If you’ve ever wondered—or not—how insects view the world around them, you’re in luck. Researchers from the University of Washington recently developed a tiny wireless steerable camera that allows you to experience riding aboard an insect.
Put simply, you get to ride your own Antonio Banderas just like Ant-Man, but virtually.
In their report, which they published this month in Science Robotics, the researchers looked at how insects use vision to navigate the world around them and designed a camera that’s similar in size in performance.
They ended up building a camera that can stream video to a smartphone at one to five frames per second, which sat on a mechanical arm that can pivot 60 degrees. This allows the viewer to capture a high-resolution, panoramic shot of what the insects are viewing—because who wouldn’t—or track a moving object. The whole setup is also ridiculously light, weighing a total of 250 milligrams. For the study, they mounted the system on top of live darkling beetles and insect-sized robots.
“We have created a low-power, low-weight, wireless camera system that can capture a first-person view of what’s happening from an actual live insect or create vision for small robots,” explained Shyam Gollakota, an associate professor at UW’s Paul G. Allen School of Computer Science & Engineering and the senior author of the study. “Vision is so important for communication and for navigation, but it’s extremely challenging to do it at such a small scale. As a result, prior to our work, wireless vision has not been possible for small robots or insects.”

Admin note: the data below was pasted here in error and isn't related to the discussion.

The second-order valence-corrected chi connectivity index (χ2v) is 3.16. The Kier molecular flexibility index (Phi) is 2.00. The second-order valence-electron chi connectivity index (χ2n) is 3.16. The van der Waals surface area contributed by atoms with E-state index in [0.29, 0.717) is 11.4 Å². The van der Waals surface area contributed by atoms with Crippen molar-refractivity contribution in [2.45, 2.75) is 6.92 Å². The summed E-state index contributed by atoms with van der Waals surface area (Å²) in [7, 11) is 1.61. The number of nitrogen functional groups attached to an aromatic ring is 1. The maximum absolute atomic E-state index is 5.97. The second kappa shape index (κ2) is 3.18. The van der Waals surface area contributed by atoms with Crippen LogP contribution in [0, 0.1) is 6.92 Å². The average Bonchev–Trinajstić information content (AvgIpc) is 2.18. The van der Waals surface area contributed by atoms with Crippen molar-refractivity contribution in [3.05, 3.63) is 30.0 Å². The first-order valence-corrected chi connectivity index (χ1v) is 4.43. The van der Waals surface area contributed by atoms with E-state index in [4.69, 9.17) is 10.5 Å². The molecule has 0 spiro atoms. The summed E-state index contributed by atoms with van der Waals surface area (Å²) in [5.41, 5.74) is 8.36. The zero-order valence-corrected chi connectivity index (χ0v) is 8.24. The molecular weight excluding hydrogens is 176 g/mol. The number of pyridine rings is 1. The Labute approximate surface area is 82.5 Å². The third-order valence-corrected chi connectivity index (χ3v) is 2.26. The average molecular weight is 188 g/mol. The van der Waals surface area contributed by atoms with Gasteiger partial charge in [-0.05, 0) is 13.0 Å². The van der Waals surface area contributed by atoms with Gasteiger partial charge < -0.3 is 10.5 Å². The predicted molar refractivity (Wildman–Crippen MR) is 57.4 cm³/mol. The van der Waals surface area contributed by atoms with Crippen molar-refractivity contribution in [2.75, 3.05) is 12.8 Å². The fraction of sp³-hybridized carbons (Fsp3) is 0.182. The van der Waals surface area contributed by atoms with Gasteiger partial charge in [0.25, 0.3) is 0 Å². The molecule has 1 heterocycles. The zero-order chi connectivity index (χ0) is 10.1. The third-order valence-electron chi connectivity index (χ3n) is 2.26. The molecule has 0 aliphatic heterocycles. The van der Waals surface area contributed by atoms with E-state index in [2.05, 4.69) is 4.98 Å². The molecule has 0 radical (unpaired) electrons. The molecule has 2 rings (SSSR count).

The study opens up the potential for developing more compact systems for “seeing” in machines. While small cameras that can take wide-angle, high-resolution photos exist, these need large batteries to work.
The same also holds true for biology. Our eyes are pretty powerful, but it’s hooked up to a large power source, the brain, that makes it all possible. Insects, on the other hand, don’t have that advantage, which makes seeing all the more challenging.
“Flies are using 10 to 20% of their resting energy just to power their brains, most of which is devoted to visual processing,” added co-author Sawyer Fuller, a UW assistant professor in mechanical engineering. “To help cut the cost, some flies have a small, high-resolution region of their compound eyes. They turn their heads to steer where they want to see with extra clarity, such as for chasing prey or a mate. This saves power over having high resolution over their entire visual field.”
Both the camera and crane are controlled via Bluetooth from a smartphone and can work up to 120 meters away. In the study, the removable vision system was mounted to the backs of a death-feigning beetle and a Pinacate beetle, which are known to carry loads heavier than half a gram. The researchers noted that the insects were able to move properly, even being able to climb trees.
They also developed a small insect-sized robot—the world’s smallest power-autonomous robot with wireless vision—for comparison. While it was able to perform similarly to the insect-mounted camera, it was way less energy-efficient.
The team is already looking at the system’s applications, which range from biology to even exploring novel environments. According to lead author Vikram Iyer, this is an important milestone in insect-scale robotics.
“This is the first time that we’ve had a first-person view from the back of a beetle while it’s walking around,” Iyer added. “There are so many questions you could explore, such as how does the beetle respond to different stimuli that it sees in the environment?”